Friends in Maine

Acadia. Baxter. Allagash. These are places of wildness and beauty where visitors seek renewal. They are the premier wildland recreation destinations in Maine, a state known for rugged landscapes. Their contributions to the life of our nation have long been recognized. One hundred years ago a national park was created from Acadia’s coast and mountains. Baxter’s Mt. Kathadin, terminus of the Appalachian National Trail, has been a state park for 85 years. The lands and waters of the Allagash, a national wild river, became a state park 50 years ago.

While each iconic park is unique, they share basic needs. Three Maine-based nonprofits collaborate with park managers to enhance resource management and visitor services.

Friends of Acadia, an independent membership organization, has a 30-year history of supporting Acadia National Park with an active cadre of volunteers, funded stewardship projects, and grants. Cumulative grants from the nonprofit now total in excess of $20 million. For more, go to: friendsofacadia.org.

Members and volunteers from Friends of Baxter State Park have supported the wilderness mission of the park since 2000. Primarily through grants received, the nonprofit has assisted park managers by offering youth programs, trail work, and research. For more, go to: friendsofbaxter.org.

Allagash Wilderness Waterway Foundation is the relative newcomer, created in 2012. It supports the Waterway by raising funds to supplement state and federal appropriations. A recent accomplishment of the nonprofit was acquisition of the 40-acre Lock Dam parcel, which completed the State’s land acquisition within the Allagash restricted zone. For more, go to: awwf.org.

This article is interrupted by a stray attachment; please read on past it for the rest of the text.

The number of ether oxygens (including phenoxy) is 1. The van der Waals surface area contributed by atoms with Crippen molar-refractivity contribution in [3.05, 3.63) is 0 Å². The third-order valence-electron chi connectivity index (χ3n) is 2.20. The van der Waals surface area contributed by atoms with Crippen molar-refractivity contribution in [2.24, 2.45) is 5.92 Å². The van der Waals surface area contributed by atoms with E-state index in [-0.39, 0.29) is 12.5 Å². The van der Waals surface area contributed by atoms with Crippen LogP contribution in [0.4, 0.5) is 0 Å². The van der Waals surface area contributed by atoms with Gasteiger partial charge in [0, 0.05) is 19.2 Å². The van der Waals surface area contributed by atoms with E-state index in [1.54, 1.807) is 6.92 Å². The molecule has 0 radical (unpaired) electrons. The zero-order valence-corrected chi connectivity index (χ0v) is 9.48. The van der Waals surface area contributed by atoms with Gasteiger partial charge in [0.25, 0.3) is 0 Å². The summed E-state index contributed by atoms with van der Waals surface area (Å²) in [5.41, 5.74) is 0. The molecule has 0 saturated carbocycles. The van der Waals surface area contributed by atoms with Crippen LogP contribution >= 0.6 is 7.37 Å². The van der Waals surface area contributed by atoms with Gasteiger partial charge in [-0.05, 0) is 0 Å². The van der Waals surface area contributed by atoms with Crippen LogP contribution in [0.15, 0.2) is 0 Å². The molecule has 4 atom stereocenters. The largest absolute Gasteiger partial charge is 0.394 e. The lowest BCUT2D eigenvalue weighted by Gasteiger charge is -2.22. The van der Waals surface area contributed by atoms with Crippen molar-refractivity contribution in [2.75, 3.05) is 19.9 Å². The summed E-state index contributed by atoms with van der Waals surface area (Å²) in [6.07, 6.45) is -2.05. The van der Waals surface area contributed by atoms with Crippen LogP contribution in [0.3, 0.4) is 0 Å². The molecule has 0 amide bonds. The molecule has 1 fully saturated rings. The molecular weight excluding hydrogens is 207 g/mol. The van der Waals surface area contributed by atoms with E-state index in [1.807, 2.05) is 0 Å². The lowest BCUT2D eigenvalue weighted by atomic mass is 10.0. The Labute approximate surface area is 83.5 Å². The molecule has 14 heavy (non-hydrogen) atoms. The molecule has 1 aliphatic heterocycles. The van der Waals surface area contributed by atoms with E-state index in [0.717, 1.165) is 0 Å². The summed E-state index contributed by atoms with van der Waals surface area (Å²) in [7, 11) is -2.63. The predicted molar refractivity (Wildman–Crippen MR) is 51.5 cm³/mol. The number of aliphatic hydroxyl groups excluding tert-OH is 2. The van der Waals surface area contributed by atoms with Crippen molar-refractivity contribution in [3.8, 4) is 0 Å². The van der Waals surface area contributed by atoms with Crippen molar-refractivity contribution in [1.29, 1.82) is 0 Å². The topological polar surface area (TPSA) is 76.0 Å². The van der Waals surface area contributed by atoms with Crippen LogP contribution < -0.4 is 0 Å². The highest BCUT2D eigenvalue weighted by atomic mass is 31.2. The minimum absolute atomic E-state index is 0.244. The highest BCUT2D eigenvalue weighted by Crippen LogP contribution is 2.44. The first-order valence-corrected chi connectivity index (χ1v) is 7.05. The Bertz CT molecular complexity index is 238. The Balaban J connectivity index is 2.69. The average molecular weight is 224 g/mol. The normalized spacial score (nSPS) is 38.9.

Nonprofit friends support parks nationwide. In some parks the work of friends is essential to high levels of visitor services and resource protection. The conservancies for New York City’s Central, Prospect, and Bryant parks come to mind. For national parks, the Golden Gate Parks and Appalachian Trail conservancies are prime examples.

While “friends” of parks go by many names, and vary in size and impact, all were established to benefit a specific park area, a series of park areas, or park programs. Friends groups offer an outlet for citizens’ passion for parks. They provide volunteer services and supplemental funding, and speak in support of parks (sometimes when park managers may not).

I join many in being thankful for help from our friends.